Literature Cited Emmons, L.H. 1997. Neotropical Rainforest Mammals A Field Guide The University of Chicago Press, Chicago pp. 229-230. Freeland, W. J. 1974. Strategies in herbivory by mammals: the role of plant secondary compounds. The American Naturalist 108 (961): 269-289. Janzen, D.H. 1983. Dasyprocta punctata Costa Rican Natural History. The University of Chicago Press, Chicago pp. 463-465. Janzen, D.H. 1971. Seed predation by animals. Annual Review of Ecology and Systematics 2: 465-492. Meiners, S.J. 1997. Selective predation on the seeds of woody plants. Journal of Torrey Botanical Society 124 (1): 67-70. Murie, J.O. 1977. Cues used for cache-finding by agoutis ( Dasyprocta punctata ). Journal of Mammology 58 (1): 95-96. Smythe, N. 1970. Relationships between fruiting seasons and seed dispersal methods in a neotropical forest. The American Naturalist 104 (935): 25-35. Wainwright, M. 2002. The Natural History of Costa Rican Mammals Distribuidores Zona Tropical, S.A. pp. 178-180.
Figures Std. Dev. Std. Err. Mean 7,8 8,2 8,6 9,0 9,4 9,8 10,2 10,6 11,0 CONTROLSOAKED Figure 1. A Wilcoxon Matched Pairs Test comparing the amount of Persea americana seeds that remained uneaten over thre e trials at eight different agouti ( Dasyprocta punctata ) territories. For this test, p = 0.0858 which was almost significant, thus signifying a tendancy to leave behind less soaked seeds than control seeds. For these trials, n=24 and the degrees of freedom = 22. (T=8, Z=1.718). Std. Dev. Std. Err. Mean 1 2 3 4 5 6 7 CONTROLSOAKED Figure 2. A Wilcoxon Matched Pairs Test comparing the amount of Mucuna sp. seeds that remained uneaten over two tr ials at eight di fferent agouti ( Dasyprocta punctata ) territories. The p-value for this test was 0.715, which indicates that th ere is no statistical difference between the amount of control or soaked seeds that remained uneaten. For these trials, n = 16 and the degrees of freedom = 14. (T = 4, Z = 0.365).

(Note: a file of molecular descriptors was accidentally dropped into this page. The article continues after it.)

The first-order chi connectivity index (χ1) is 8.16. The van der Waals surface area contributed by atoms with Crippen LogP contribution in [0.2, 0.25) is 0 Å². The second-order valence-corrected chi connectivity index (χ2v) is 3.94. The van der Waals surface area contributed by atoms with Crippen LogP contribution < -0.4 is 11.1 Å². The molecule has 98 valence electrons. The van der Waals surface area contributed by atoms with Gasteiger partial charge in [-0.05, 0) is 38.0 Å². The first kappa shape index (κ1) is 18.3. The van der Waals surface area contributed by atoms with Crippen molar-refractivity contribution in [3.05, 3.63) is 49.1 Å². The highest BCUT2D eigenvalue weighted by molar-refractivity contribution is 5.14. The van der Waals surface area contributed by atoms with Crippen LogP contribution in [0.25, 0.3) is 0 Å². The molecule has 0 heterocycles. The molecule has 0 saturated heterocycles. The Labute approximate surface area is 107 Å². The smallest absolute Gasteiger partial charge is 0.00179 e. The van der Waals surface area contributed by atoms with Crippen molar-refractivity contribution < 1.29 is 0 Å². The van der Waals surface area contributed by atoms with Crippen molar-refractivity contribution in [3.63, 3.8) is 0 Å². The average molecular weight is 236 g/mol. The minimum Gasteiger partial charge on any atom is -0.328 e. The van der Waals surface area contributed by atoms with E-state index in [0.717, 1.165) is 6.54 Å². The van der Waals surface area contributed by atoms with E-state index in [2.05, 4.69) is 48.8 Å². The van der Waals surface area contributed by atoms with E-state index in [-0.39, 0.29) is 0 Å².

Appendix 1 Table 1. The data collected from each of the eight agouti sites for Persea americana for three separate trials. The number of seeds left after 48 hours out of the ten seeds placed at the beginning of each trial was recorded fo r both the untreated seeds and the seeds that had been soaked for 48 hours previously. site control (7/21) soaked (7/21) control (7/26) soaked (7/26) control (7/30) soaked (7/30) Station 10 6 10 10 10 10 Turid Forsyth 10 9 10 10 10 10 Bruce Young 10 10 10 10 10 10 Bajo del Tigre 9 10 9.5 10 10 10 Bob Law 10 8.5 9 10 10 10 Frank Joyce 10 10 10 9 10 10 John Trostle 10 10 10 10 10 10 Conservation Association 9 6 9 6.5 10 10 Table 2. The data collected from each of the eight agouti sites for Mucuna sp. for two separate trials. The number of seeds left after 48 hours out of ten seeds placed at the beginning of each trial was recorded for both the untreated seeds and the seeds that had been soaked for 48 hours previously. site control (7/23) soaked (7/23) control (7/28) soaked (7/28) Station 5 5 5 5 Turid Forsyth 5 5 0 0 Bruce Young 5 5 5 5 Bajo del Tigre 4 5 5 5 Bob Law 0 0 0 0 Frank Joyce 5 5 4 5 John Trostle 5 5 5 0 Conservation Association 4 5 5 5